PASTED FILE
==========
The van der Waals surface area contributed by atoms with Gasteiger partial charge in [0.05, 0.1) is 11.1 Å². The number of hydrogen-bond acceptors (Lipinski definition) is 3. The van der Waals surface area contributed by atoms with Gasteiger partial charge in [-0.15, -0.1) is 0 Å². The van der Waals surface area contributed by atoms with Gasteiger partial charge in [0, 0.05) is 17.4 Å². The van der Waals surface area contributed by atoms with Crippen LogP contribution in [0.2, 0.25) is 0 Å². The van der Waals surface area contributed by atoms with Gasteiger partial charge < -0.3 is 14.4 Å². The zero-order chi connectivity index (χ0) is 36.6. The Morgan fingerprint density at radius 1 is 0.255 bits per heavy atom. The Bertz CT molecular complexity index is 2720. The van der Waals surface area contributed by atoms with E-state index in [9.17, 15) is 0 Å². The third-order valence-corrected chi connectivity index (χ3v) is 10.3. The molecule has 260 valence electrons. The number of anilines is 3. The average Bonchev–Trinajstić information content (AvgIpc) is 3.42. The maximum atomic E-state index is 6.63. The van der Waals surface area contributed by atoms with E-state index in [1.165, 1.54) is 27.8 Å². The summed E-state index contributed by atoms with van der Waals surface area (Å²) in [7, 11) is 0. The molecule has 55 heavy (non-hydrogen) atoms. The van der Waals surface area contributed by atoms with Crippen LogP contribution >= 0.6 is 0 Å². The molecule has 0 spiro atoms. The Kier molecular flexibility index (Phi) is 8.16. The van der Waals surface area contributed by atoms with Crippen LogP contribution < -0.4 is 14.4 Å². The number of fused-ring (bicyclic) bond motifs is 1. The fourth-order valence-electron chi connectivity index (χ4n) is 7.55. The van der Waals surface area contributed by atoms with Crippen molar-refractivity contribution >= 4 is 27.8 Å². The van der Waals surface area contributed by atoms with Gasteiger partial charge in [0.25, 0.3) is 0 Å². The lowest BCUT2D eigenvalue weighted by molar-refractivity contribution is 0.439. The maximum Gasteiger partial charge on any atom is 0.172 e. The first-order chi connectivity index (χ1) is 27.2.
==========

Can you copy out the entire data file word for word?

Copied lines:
The van der Waals surface area contributed by atoms with Gasteiger partial charge in [0.05, 0.1) is 11.1 Å². The number of hydrogen-bond acceptors (Lipinski definition) is 3. The van der Waals surface area contributed by atoms with Gasteiger partial charge in [-0.15, -0.1) is 0 Å². The van der Waals surface area contributed by atoms with Gasteiger partial charge in [0, 0.05) is 17.4 Å². The van der Waals surface area contributed by atoms with Crippen LogP contribution in [0.2, 0.25) is 0 Å². The van der Waals surface area contributed by atoms with Gasteiger partial charge < -0.3 is 14.4 Å². The zero-order chi connectivity index (χ0) is 36.6. The Morgan fingerprint density at radius 1 is 0.255 bits per heavy atom. The Bertz CT molecular complexity index is 2720. The van der Waals surface area contributed by atoms with E-state index in [9.17, 15) is 0 Å². The third-order valence-corrected chi connectivity index (χ3v) is 10.3. The molecule has 260 valence electrons. The number of anilines is 3. The average Bonchev–Trinajstić information content (AvgIpc) is 3.42. The maximum atomic E-state index is 6.63. The van der Waals surface area contributed by atoms with E-state index in [1.165, 1.54) is 27.8 Å². The summed E-state index contributed by atoms with van der Waals surface area (Å²) in [7, 11) is 0. The molecule has 55 heavy (non-hydrogen) atoms. The van der Waals surface area contributed by atoms with Crippen LogP contribution >= 0.6 is 0 Å². The molecule has 0 spiro atoms. The Kier molecular flexibility index (Phi) is 8.16. The van der Waals surface area contributed by atoms with Crippen LogP contribution < -0.4 is 14.4 Å². The number of fused-ring (bicyclic) bond motifs is 1. The fourth-order valence-electron chi connectivity index (χ4n) is 7.55. The van der Waals surface area contributed by atoms with Crippen molar-refractivity contribution >= 4 is 27.8 Å². The van der Waals surface area contributed by atoms with Gasteiger partial charge in [0.25, 0.3) is 0 Å². The lowest BCUT2D eigenvalue weighted by molar-refractivity contribution is 0.439. The maximum Gasteiger partial charge on any atom is 0.172 e. The first-order chi connectivity index (χ1) is 27.2.